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Barbados must embrace alternative energy to maintain competitive edge – Stuart

Prime Minister Freundel Stuart says Barbados’ high oil importation bill leaves the island with no option but to seek alternative forms of energy to maintain its competitive edge in the Caribbean.

Figures released here show that the island spends an estimated BDS$787 million (One Barbados dollar = US$0.50 cents) annually on importing oil into the country.

“This expenditure has undermined our competitiveness and distorted electricity rates to an unprecedented extent.  This situation has become the greatest challenge of our time and we cannot continue business as usual,” Stuart said.

He said that the government is involved in various efforts to develop indigenous energy resources that would feed renewable energy gradually into the energy mix.

Prime Minister Stuart outlined factors which he said were integral to the realisation of this effort including the intensification of efforts to maximise production of crude oil and natural gas both onshore and offshore; the diversification of the energy mix to make the use of natural gas and other non-liquid fuels more pronounced in the economy; the island-wide introduction and maintenance of energy conservation and energy efficiency measures.

“We must be cognisant of the reality that fossil fuels will be with us for some time.   That is why we are seeking to develop Barbados’ offshore petroleum sector which seeks to access the benefits from the island’s potential natural resources now and in the future,” he said.

Meanwhile, the government says it has awarded three contracts to companies to outfit 19 government buildings, including nine schools with solar photovoltaic systems.

Prime Minister Stuart said that the initiative would “capture the interest and imagination of the next generation which will give impetus to this effort in making renewable energy truly the engine of the economy”.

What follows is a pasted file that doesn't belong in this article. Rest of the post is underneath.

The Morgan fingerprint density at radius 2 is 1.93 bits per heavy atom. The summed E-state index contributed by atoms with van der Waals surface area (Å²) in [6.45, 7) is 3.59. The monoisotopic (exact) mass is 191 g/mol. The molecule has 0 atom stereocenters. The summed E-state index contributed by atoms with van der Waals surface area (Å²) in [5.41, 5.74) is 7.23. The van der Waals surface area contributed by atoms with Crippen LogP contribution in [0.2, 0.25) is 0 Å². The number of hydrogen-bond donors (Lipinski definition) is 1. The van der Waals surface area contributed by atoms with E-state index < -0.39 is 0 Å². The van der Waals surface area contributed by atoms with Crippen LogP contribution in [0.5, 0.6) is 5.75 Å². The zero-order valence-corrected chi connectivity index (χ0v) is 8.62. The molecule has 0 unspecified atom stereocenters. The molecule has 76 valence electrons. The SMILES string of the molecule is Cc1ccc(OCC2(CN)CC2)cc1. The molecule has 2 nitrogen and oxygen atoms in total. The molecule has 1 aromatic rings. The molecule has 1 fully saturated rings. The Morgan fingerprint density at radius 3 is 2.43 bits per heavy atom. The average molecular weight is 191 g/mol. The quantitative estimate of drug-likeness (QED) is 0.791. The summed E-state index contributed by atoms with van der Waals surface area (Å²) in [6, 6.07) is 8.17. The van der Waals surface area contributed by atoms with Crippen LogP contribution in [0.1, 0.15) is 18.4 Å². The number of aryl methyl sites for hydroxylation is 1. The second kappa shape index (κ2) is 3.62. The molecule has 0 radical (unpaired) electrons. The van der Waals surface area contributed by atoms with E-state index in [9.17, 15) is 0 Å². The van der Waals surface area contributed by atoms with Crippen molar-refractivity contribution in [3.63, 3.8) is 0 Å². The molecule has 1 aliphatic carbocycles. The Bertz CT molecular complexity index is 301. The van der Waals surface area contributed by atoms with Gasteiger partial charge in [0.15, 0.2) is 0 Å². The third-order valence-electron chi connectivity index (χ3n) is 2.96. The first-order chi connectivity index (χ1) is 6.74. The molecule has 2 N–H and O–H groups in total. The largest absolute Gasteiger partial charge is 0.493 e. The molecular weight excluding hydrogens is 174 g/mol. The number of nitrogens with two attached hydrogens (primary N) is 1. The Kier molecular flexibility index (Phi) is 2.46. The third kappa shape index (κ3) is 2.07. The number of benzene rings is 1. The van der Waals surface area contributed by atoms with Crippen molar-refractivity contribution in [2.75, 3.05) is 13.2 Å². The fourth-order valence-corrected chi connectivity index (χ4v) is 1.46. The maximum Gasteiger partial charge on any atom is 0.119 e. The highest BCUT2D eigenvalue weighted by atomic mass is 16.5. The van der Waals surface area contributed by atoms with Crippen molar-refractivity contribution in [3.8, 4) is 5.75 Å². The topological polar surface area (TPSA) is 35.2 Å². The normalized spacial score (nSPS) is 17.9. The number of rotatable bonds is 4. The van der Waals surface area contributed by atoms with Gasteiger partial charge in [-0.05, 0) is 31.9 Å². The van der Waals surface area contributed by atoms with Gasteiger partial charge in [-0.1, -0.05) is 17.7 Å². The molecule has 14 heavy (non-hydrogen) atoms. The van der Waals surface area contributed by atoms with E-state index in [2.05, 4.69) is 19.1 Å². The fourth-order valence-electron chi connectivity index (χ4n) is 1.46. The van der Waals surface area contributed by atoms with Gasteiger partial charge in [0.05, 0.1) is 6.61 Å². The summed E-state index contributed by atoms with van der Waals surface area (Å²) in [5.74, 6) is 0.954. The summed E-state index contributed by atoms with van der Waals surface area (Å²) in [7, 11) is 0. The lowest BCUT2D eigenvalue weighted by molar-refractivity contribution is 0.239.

Stuart said that the private sector would be playing a major role in the roll-out of government’s energy awareness plan next year that would see the installation of solar photovoltaic systems on over 40 government buildings.

He said similar energy systems would be installed on hurricane shelters which would also be equipped with the necessary back-up power that would enable them to function effectively in the event of a hurricane or any other emergency.

“In the same way that we pride ourselves on the penetration of solar water heaters, the next frontier is the erection of solar electricity systems and the use of other renewable energy sources.”

Barbados has joined other Caribbean Community (CARICOM) countries in observing November 11-17 as CARICOM Energy Week is focusing mainly on building awareness about energy conservation and efficiency, and the development of renewable energy.

The CARICOM Secretariat said the Caribbean depends heavily on imported petroleum and petroleum products to the tune of nine billion US dollars annually over the last few years.

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